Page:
The former owner of telecommunications giant Bezeq, Shaul Elovitch, was indicted Wednesday on charges of fraud, breach of trust, receiving illicit gifts and violations of the Securities Law, in a case that had previously led to the opening of the most serious of the three cases for which Prime Minister Benjamin Netanyahu is currently on trial.
The securities case involving Elovitch and other former major Bezeq officials is separate from the case against Netanyahu, known as Case 4000, in which Elovitch is also a defendant along with his wife Iris.
Prosecutors also announced that they were considering filing charges against Bezeq and the Elovitch-owned Walla news website in Case 4000, as well as against the Yedioth Ahronoth daily in another case against Netanyahu, known as Case 2000. The filing of such charges could delay the trial against Netanyahu.
That development came despite an unsourced report last month by the Globes news website that claimed Attorney General Avichai Mandelblit had decided not to file charges against the media groups.
In Case 4000, Netanyahu is accused of an illicit quid pro quo with Elovitch — who was also the owner of the Walla news website — that continued for about four years, until early 2017. The alleged understanding saw Elovitch ensure more favorable coverage of Netanyahu at Walla, and critical coverage of Netanyahu’s rivals, especially in the 2013 and 2015 election periods.
Prosecutors say that, in return, Netanyahu intervened in regulatory and other business decisions relating to Bezeq that benefited tycoon Elovitch to the tune of NIS 1.8 billion, some $500 million.
In Case 2000, one of the three criminal cases against Netanyahu, the prime minister is accused of attempting to reach an agreement on positive news coverage with Yedioth Ahronoth publisher Mozes in return for pushing legislation to hobble rival newspaper Israel Hayom.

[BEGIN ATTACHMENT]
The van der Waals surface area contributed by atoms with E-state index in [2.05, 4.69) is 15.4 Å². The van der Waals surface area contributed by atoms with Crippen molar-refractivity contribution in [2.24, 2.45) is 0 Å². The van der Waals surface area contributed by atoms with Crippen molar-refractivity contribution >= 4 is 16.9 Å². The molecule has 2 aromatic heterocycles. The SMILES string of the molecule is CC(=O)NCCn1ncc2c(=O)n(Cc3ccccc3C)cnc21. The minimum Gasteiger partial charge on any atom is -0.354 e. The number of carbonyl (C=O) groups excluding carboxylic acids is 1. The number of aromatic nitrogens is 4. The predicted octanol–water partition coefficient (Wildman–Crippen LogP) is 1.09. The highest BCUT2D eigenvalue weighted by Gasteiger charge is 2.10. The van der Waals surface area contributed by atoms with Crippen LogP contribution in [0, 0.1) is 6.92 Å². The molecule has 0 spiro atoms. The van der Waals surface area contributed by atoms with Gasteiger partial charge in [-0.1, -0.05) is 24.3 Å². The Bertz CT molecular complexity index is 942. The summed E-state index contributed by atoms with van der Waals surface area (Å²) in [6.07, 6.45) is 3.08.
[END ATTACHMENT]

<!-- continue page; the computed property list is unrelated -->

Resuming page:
The indictment in the securities case was filed Wednesday at Tel Aviv District Court against Elovitch; his son and former Bezeq director Or Elovitch; former secretary Linor Yochelman; the former CEO of Yes, Bezeq’s satellite TV subsidiary, Ron Eilon; and former Yes CFO Mickey Naiman.
Notably, former Bezeq CEO Stella Handler wasn’t indicted. Prosecutors said they signed a deal with her that saw her admit to wrongdoing and that includes her paying a NIS 400,000 ($124,000) fine and being barred from serving in a corporate position for nine months, in addition to over two years in which she has already been barred from holding such a capacity.
The case originated in two probes. One concerns the fraudulent expense of NIS 110 million ($31,154,750) out of a possible NIS 170 million ($48,148,250) from Bezeq’s budget as an exchange for Elovitch selling his shares in Yes to Bezeq in a 2015 stakeholder transaction.
The Taxation and Economics Division believes there is sufficient evidence to prove that senior Bezeq executives finessed the company’s performance to show that they had met their quarterly objectives in order to have the deal fast-tracked. In exchange, they were given bonuses and promotions from Elovitch.
The second probe that ushered in Case 4000 surrounds allegedly fraudulent committees that Elovitch set up at Bezeq to approve transactions of stakeholders he wanted. This was done through the telecom firm’s leaking of sensitive business information to the other parties in the transactions, which were often private companies under his control.
Among the agreements approved in this fashion was the merger of Bezeq with Yes, a development that eventually went ahead and is said to have earned Elovitch hundreds of millions of dollars.
Elovitch’s lawyer Jack Chen said that the double indictment his client now faces “reflects the tough treatment Mr. Elovitch is getting.” He alleged “inhumane” investigation tactics were used against Elovitch, and said he would “continue to fight for his innocence out of confidence that justice will be made by the court.”
Prosecutors also announced that they were closing the cases against a series of officials in Case 4000 itself, including Or Elovitch, Amikam Shorer, Eli Kamir, businessman Zeev Rubinstein, former Communications Ministry director-general Eitan Tsafrir, Tzafrir’s former assistant Adi Kahan, and former Bezeq VP Regulation Sharon Fleischer.